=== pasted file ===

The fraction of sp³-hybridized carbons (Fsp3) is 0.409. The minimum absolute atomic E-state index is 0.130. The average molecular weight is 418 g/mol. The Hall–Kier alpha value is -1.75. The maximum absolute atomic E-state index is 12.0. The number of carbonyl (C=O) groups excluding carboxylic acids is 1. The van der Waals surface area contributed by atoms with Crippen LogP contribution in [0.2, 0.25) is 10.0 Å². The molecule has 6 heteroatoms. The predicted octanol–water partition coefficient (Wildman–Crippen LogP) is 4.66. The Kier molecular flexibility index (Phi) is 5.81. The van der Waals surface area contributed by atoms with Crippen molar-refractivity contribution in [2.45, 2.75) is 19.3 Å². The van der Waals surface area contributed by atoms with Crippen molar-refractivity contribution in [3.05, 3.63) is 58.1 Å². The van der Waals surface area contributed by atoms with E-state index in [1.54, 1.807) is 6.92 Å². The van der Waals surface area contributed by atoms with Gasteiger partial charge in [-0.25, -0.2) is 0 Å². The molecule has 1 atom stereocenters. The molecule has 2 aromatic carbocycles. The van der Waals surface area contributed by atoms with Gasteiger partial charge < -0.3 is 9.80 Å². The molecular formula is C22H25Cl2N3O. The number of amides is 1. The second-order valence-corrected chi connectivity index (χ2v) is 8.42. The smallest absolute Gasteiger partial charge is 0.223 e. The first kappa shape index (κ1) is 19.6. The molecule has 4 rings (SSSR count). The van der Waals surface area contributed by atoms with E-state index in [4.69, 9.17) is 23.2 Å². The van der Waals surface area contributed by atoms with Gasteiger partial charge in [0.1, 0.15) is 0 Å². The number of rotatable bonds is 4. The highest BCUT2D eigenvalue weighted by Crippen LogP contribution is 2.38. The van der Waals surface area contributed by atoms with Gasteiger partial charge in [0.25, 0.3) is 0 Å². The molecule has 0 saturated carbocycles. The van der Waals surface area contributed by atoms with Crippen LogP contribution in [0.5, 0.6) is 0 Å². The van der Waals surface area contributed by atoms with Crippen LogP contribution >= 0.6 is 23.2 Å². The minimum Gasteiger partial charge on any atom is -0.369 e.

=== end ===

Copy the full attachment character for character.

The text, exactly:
The fraction of sp³-hybridized carbons (Fsp3) is 0.409. The minimum absolute atomic E-state index is 0.130. The average molecular weight is 418 g/mol. The Hall–Kier alpha value is -1.75. The maximum absolute atomic E-state index is 12.0. The number of carbonyl (C=O) groups excluding carboxylic acids is 1. The van der Waals surface area contributed by atoms with Crippen LogP contribution in [0.2, 0.25) is 10.0 Å². The molecule has 6 heteroatoms. The predicted octanol–water partition coefficient (Wildman–Crippen LogP) is 4.66. The Kier molecular flexibility index (Phi) is 5.81. The van der Waals surface area contributed by atoms with Crippen molar-refractivity contribution in [2.45, 2.75) is 19.3 Å². The van der Waals surface area contributed by atoms with Crippen molar-refractivity contribution in [3.05, 3.63) is 58.1 Å². The van der Waals surface area contributed by atoms with E-state index in [1.54, 1.807) is 6.92 Å². The van der Waals surface area contributed by atoms with Gasteiger partial charge in [-0.25, -0.2) is 0 Å². The molecule has 1 atom stereocenters. The molecule has 2 aromatic carbocycles. The van der Waals surface area contributed by atoms with Gasteiger partial charge < -0.3 is 9.80 Å². The molecular formula is C22H25Cl2N3O. The number of amides is 1. The second-order valence-corrected chi connectivity index (χ2v) is 8.42. The smallest absolute Gasteiger partial charge is 0.223 e. The first kappa shape index (κ1) is 19.6. The molecule has 4 rings (SSSR count). The van der Waals surface area contributed by atoms with E-state index in [4.69, 9.17) is 23.2 Å². The van der Waals surface area contributed by atoms with Gasteiger partial charge in [0.1, 0.15) is 0 Å². The number of rotatable bonds is 4. The highest BCUT2D eigenvalue weighted by Crippen LogP contribution is 2.38. The van der Waals surface area contributed by atoms with Gasteiger partial charge in [0.25, 0.3) is 0 Å². The molecule has 0 saturated carbocycles. The van der Waals surface area contributed by atoms with Crippen LogP contribution in [0.5, 0.6) is 0 Å². The van der Waals surface area contributed by atoms with Crippen LogP contribution >= 0.6 is 23.2 Å². The minimum Gasteiger partial charge on any atom is -0.369 e.